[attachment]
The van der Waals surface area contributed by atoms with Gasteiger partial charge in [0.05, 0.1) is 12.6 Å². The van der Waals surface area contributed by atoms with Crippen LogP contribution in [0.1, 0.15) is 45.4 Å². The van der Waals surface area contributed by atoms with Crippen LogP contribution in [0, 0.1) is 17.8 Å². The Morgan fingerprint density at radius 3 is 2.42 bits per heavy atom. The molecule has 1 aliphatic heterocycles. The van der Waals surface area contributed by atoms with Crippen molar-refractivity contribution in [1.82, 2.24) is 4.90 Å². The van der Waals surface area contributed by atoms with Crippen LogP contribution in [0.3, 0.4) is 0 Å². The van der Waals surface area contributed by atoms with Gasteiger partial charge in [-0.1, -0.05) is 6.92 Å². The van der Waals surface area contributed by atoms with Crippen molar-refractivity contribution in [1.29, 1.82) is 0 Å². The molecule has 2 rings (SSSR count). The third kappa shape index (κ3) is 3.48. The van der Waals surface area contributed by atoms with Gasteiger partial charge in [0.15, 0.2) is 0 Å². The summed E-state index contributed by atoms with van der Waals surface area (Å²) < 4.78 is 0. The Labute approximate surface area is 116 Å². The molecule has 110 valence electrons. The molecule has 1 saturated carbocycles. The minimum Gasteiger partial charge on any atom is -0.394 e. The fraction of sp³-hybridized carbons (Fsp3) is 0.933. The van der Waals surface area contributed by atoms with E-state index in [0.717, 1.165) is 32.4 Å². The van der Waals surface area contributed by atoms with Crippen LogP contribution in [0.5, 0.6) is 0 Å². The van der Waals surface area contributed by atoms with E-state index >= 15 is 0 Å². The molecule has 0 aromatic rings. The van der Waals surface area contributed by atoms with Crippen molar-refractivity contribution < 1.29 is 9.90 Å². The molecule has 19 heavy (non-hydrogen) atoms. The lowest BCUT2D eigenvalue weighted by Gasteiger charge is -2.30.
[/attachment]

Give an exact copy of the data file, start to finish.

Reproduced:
The van der Waals surface area contributed by atoms with Gasteiger partial charge in [0.05, 0.1) is 12.6 Å². The van der Waals surface area contributed by atoms with Crippen LogP contribution in [0.1, 0.15) is 45.4 Å². The van der Waals surface area contributed by atoms with Crippen LogP contribution in [0, 0.1) is 17.8 Å². The Morgan fingerprint density at radius 3 is 2.42 bits per heavy atom. The molecule has 1 aliphatic heterocycles. The van der Waals surface area contributed by atoms with Crippen molar-refractivity contribution in [1.82, 2.24) is 4.90 Å². The van der Waals surface area contributed by atoms with Crippen LogP contribution in [0.3, 0.4) is 0 Å². The van der Waals surface area contributed by atoms with Gasteiger partial charge in [-0.1, -0.05) is 6.92 Å². The van der Waals surface area contributed by atoms with Crippen molar-refractivity contribution in [1.29, 1.82) is 0 Å². The molecule has 2 rings (SSSR count). The third kappa shape index (κ3) is 3.48. The van der Waals surface area contributed by atoms with Gasteiger partial charge in [0.15, 0.2) is 0 Å². The summed E-state index contributed by atoms with van der Waals surface area (Å²) < 4.78 is 0. The Labute approximate surface area is 116 Å². The molecule has 110 valence electrons. The molecule has 1 saturated carbocycles. The minimum Gasteiger partial charge on any atom is -0.394 e. The fraction of sp³-hybridized carbons (Fsp3) is 0.933. The van der Waals surface area contributed by atoms with E-state index in [0.717, 1.165) is 32.4 Å². The van der Waals surface area contributed by atoms with Crippen LogP contribution in [0.5, 0.6) is 0 Å². The van der Waals surface area contributed by atoms with E-state index >= 15 is 0 Å². The molecule has 0 aromatic rings. The van der Waals surface area contributed by atoms with Crippen molar-refractivity contribution < 1.29 is 9.90 Å². The molecule has 19 heavy (non-hydrogen) atoms. The lowest BCUT2D eigenvalue weighted by Gasteiger charge is -2.30.